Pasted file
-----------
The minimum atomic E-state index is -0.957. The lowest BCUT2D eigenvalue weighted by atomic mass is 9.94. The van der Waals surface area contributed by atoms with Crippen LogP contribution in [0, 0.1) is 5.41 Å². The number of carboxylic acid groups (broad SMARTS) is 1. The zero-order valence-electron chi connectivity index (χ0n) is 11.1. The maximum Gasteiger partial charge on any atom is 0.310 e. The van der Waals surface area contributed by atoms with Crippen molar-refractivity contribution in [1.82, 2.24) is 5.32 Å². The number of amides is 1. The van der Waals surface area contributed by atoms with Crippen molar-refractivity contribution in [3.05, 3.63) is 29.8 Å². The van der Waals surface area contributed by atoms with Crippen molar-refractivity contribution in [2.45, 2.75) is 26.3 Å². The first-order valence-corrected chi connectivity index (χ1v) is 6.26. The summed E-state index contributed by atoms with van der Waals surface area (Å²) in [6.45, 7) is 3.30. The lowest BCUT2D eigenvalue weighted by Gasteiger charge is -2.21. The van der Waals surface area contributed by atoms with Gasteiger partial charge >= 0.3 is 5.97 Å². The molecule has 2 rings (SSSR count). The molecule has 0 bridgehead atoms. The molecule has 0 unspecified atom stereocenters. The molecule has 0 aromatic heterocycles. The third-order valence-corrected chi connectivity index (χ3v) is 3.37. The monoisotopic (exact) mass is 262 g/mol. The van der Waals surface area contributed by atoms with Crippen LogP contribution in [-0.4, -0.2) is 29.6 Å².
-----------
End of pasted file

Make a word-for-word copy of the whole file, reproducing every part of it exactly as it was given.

The minimum atomic E-state index is -0.957. The lowest BCUT2D eigenvalue weighted by atomic mass is 9.94. The van der Waals surface area contributed by atoms with Crippen LogP contribution in [0, 0.1) is 5.41 Å². The number of carboxylic acid groups (broad SMARTS) is 1. The zero-order valence-electron chi connectivity index (χ0n) is 11.1. The maximum Gasteiger partial charge on any atom is 0.310 e. The van der Waals surface area contributed by atoms with Crippen molar-refractivity contribution in [1.82, 2.24) is 5.32 Å². The number of amides is 1. The van der Waals surface area contributed by atoms with Crippen molar-refractivity contribution in [3.05, 3.63) is 29.8 Å². The van der Waals surface area contributed by atoms with Crippen molar-refractivity contribution in [2.45, 2.75) is 26.3 Å². The first-order valence-corrected chi connectivity index (χ1v) is 6.26. The summed E-state index contributed by atoms with van der Waals surface area (Å²) in [6.45, 7) is 3.30. The lowest BCUT2D eigenvalue weighted by Gasteiger charge is -2.21. The van der Waals surface area contributed by atoms with Gasteiger partial charge >= 0.3 is 5.97 Å². The molecule has 2 rings (SSSR count). The molecule has 0 bridgehead atoms. The molecule has 0 unspecified atom stereocenters. The molecule has 0 aromatic heterocycles. The third-order valence-corrected chi connectivity index (χ3v) is 3.37. The monoisotopic (exact) mass is 262 g/mol. The van der Waals surface area contributed by atoms with Crippen LogP contribution in [-0.4, -0.2) is 29.6 Å².